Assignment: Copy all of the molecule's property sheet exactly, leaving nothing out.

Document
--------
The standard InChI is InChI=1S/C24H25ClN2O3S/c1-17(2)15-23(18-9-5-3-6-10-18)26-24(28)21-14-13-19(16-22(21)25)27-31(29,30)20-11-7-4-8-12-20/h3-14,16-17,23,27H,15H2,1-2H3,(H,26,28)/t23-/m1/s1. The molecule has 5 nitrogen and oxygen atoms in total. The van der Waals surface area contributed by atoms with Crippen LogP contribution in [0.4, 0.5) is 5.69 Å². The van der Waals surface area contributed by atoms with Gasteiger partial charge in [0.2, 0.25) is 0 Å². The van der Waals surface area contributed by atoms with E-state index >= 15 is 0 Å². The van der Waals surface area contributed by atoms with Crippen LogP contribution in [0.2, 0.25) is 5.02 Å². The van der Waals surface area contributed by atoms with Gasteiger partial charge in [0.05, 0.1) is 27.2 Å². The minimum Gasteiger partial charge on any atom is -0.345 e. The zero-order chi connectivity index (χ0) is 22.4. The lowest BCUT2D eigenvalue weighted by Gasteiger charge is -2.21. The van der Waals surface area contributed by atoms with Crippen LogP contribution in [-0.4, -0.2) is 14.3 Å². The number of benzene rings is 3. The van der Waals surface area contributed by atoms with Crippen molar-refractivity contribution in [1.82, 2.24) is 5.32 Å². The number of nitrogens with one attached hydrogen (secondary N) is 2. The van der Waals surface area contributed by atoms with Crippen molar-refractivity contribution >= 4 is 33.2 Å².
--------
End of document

The standard InChI is InChI=1S/C24H25ClN2O3S/c1-17(2)15-23(18-9-5-3-6-10-18)26-24(28)21-14-13-19(16-22(21)25)27-31(29,30)20-11-7-4-8-12-20/h3-14,16-17,23,27H,15H2,1-2H3,(H,26,28)/t23-/m1/s1. The molecule has 5 nitrogen and oxygen atoms in total. The van der Waals surface area contributed by atoms with Crippen LogP contribution in [0.4, 0.5) is 5.69 Å². The van der Waals surface area contributed by atoms with Gasteiger partial charge in [0.2, 0.25) is 0 Å². The van der Waals surface area contributed by atoms with E-state index >= 15 is 0 Å². The van der Waals surface area contributed by atoms with Crippen LogP contribution in [0.2, 0.25) is 5.02 Å². The van der Waals surface area contributed by atoms with Gasteiger partial charge in [0.05, 0.1) is 27.2 Å². The minimum Gasteiger partial charge on any atom is -0.345 e. The zero-order chi connectivity index (χ0) is 22.4. The lowest BCUT2D eigenvalue weighted by Gasteiger charge is -2.21. The van der Waals surface area contributed by atoms with Crippen LogP contribution in [-0.4, -0.2) is 14.3 Å². The number of benzene rings is 3. The van der Waals surface area contributed by atoms with Crippen molar-refractivity contribution in [1.82, 2.24) is 5.32 Å². The number of nitrogens with one attached hydrogen (secondary N) is 2. The van der Waals surface area contributed by atoms with Crippen molar-refractivity contribution >= 4 is 33.2 Å².